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Greenies Give Google 'Good Example' Props

Greenies Give Google 'Good Example' Props

Google has opened the books on the amount of power it needs to run its multitude of data centers and services worldwide. The grand total is enough to power 41 Empire State Buildings. Environmental groups have praised Google's move toward transparency and recognized the company's green initiatives, though they questioned claims that the company is carbon neutral.

For the first time in the search engine's history, Google revealed just how much electricity it takes to power its massive computing infrastructure.

Google announced that for the year 2010, it used 2.6 million megawatt-hours of energy to run its data centers, search mechanisms, Gmail, YouTube and display ads globally. That number is about what it would take to power 200,000 homes in the U.S. each year, or equal to what it takes to power 41 Empire State Buildings annually.

The search engine giant uses a new illustrated report to explain the amount of energy it consumes and to promote its green efforts. Until now, the data was a closely guarded secret.

Green, but Could Be Greener

Environmental groups praised Google's announcement Thursday. Greenpeace in particular has been meeting with Google and other high-profile tech companies to encourage them to set an example.

"In the last two years, Google has actually made significant power improvements. They finally realized they had a competitive advantage to tell their story, and we certainly gave them a hard time to do that. You can be carbon neutral and you can be doing lots of great investments, but until you tell people about it and educate, you're not really doing as much to help," Gary Cook, IT analyst for Greenpeace International, told TechNewsWorld.

Some of the advances Google has made include trying to build energy-efficient data centers and taking growing notice of its carbon footprint, one that the company touted as carbon neutral or even "beyond zero." Its reasoning is that since tools like Gmail and rapid searches increase productivity and reduce waste, that offsets the footprint.

While Google has made giant steps in reducing emissions, Greenpeace says the zero carbon footprint is difficult to measure and probably not quite true.

"Google and other IT companies certainly do have significant opportunities to reduce emissions in other parts of the economy, especially if the data centers are attached to clean energy sources and can reduce consumption in other areas, but there's not really good evidence beyond anecdotal evidence for saying that Google is carbon neutral yet," said Cook.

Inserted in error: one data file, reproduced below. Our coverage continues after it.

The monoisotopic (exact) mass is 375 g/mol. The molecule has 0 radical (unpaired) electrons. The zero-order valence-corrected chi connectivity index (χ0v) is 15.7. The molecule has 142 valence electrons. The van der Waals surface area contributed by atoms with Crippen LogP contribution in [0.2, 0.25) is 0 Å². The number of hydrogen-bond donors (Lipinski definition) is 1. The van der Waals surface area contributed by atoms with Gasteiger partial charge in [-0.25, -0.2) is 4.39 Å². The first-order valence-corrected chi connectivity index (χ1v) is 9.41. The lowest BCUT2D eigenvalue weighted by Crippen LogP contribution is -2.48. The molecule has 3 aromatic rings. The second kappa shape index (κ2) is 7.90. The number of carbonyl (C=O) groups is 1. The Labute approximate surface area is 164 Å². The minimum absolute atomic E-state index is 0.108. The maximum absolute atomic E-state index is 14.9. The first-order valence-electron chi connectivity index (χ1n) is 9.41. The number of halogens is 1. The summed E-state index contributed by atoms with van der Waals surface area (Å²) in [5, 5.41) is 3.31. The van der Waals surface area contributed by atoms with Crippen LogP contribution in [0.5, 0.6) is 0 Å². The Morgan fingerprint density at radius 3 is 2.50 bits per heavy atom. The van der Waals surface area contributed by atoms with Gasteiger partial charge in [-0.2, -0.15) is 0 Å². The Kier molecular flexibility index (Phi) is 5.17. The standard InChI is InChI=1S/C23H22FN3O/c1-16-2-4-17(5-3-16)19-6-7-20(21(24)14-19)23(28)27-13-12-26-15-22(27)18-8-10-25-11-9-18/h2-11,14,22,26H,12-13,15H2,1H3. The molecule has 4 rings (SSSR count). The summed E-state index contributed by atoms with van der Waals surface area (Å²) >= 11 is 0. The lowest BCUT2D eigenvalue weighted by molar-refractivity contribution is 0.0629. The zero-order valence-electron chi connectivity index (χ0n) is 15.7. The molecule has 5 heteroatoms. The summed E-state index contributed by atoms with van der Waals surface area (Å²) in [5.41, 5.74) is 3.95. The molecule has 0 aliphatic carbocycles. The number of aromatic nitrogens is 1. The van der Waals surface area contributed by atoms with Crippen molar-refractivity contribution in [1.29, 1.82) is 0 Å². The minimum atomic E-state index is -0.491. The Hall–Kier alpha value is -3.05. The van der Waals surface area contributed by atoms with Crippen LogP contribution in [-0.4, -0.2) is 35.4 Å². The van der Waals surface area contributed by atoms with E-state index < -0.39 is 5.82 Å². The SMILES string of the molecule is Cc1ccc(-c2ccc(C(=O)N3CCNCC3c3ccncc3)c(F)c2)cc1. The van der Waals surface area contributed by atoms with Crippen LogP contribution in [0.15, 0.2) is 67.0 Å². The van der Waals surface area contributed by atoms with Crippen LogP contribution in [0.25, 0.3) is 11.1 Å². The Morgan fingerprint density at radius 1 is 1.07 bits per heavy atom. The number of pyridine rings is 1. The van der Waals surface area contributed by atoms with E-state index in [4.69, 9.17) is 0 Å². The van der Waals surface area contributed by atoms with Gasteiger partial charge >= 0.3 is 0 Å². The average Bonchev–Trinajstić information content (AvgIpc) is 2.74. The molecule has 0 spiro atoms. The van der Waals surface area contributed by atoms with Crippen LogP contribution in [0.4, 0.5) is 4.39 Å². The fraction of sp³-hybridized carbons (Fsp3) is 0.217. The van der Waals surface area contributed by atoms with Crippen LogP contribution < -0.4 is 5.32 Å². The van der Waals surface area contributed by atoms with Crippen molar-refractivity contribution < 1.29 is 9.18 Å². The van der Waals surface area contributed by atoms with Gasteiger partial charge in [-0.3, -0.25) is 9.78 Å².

Why the Big Reveal?

Google didn't respond to TechNewsWorlds' questions about why it chose to put out the information now, but as companies begin to compete more aggressively for a growing cloud computing market, Google may have decided transparency is the best policy in regard to its green effort in the tech space.

"This could be taking a page out of Facebook's initiative -- that's a company that has been a little more transparent as far as energy," Rick Summer, an analyst with Morningstar, told TechNewsWorld.

Other tech leaders such as Microsoft have also gone public with energy consumption numbers in an effort to win investors and consumers on the cost-effective and socially friendly benefits that come with green policies. High-profile companies, especially in the tech industry, tend to follow each other with these types of major announcements.

"It's good overall for the industry. They don't always have an incentive for running efficiently with power, but folks like Facebook, Google and Microsoft can really be the catalyst for innovating data centers," said Summer.

The hope among environmental groups is that Google's announcement and the appeal of the cloud industry will lead to further transparency and a focus on green initiatives in the future.

"I think it's great they're putting their numbers out there, and I hope other companies do the same," said Cook.


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